Ebstein's Anomaly
Previous Next
Arrhythmias and Ebstein's Anomaly

Ebstein's Anomaly involves a deformation of the tricuspid valve, with abnormal valve leaflets and a position in the heart that allows the right atrium to extend well into the space of the right ventricle (known as atrialization of the right ventricle). The right atrium and right ventricle often become enlarged (dilated) in this defect and the right ventricle may develop thickened muscular walls (hypertrophy). In addition, an atrial septal defect (ASD) is often present and may be patched during repair. The repair operation also involves some suturing of the wall of the right atrium and/or the replacement of the tricuspid valve. All of these factors encourage the development of atrial arrhythmias, such as atrial fibrillation and/or flutter, which will occur in one half of adult Ebstein's patients.

Accessory conduction pathways are often found in the Ebstein's patient. These are abnormal routes for the electrical impulses that may lead to atrial arrhythmias, such as Wolff-Parkinson White syndrome.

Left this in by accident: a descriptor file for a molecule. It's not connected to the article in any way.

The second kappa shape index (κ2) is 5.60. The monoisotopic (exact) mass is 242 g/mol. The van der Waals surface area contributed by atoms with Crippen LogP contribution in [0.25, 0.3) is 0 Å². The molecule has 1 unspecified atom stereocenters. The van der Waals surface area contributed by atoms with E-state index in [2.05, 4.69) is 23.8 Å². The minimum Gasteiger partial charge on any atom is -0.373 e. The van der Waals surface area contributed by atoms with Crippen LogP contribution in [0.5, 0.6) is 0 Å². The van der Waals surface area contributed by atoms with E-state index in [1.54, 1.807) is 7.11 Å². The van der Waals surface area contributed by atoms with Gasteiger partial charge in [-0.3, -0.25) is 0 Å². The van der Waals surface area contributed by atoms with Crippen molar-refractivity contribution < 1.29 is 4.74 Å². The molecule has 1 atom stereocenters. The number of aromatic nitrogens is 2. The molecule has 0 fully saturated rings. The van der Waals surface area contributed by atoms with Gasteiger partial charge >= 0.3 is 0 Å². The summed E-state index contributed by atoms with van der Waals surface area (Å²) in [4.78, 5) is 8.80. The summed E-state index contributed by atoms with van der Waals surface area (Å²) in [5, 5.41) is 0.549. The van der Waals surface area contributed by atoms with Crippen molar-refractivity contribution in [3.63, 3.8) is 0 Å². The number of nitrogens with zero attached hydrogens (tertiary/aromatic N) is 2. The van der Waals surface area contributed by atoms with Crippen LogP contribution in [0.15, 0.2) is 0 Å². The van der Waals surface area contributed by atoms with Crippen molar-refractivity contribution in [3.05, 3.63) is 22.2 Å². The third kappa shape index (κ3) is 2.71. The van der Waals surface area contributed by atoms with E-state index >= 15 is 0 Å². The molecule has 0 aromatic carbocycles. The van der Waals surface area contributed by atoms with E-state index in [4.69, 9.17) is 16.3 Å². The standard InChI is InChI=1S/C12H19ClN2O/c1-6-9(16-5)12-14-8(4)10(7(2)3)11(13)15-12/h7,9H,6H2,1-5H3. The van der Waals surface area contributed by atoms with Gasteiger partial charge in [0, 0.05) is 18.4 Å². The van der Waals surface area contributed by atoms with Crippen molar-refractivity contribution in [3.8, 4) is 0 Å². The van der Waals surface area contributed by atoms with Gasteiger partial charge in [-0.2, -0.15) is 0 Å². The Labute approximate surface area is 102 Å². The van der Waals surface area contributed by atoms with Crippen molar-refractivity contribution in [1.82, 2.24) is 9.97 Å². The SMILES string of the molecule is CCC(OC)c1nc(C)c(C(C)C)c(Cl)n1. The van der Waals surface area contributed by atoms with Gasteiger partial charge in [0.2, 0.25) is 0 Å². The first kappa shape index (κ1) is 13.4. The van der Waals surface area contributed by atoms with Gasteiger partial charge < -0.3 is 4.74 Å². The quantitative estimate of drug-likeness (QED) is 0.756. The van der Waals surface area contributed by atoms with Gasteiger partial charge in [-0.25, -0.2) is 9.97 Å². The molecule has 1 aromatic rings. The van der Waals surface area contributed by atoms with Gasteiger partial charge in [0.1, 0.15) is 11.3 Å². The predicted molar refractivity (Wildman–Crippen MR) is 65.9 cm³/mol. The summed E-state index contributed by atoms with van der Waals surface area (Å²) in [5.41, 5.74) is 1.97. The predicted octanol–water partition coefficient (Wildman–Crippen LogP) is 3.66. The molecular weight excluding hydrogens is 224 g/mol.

A single Ebstein's patient may experience more than one kind of arrhythmia. However, heart block (the slowing or stoppage of the movement of impulses from the sinoatrial node, the heart's natural pacemaker) is not usually caused by this defect and arrhythmias in which the heart's rhythm is slowed down (bradyarrhythmia) are uncommon.

Treatment of arrhythmias in the Ebstein's patient may involve medications and/or the implantation of pacemakers or ICDs (implantable cardioverter defibrillators that detect arrhythmias and shock the heart in order to restore normal rhythm). Radiofrequency ablations (non-surgical procedures in which the heart tissue that is causing the arrhythmia is neutralized) are performed, though with somewhat less success than with the average patient (75% successful as opposed to 95%), and with more risk of recurrence. An operation known as a "right-sided maze procedure," in which a series of incisions are made in the wall of the right atrium to interrupt conduction pathways, has proven effective in treating Ebstein's patients with atrial arrhythmias.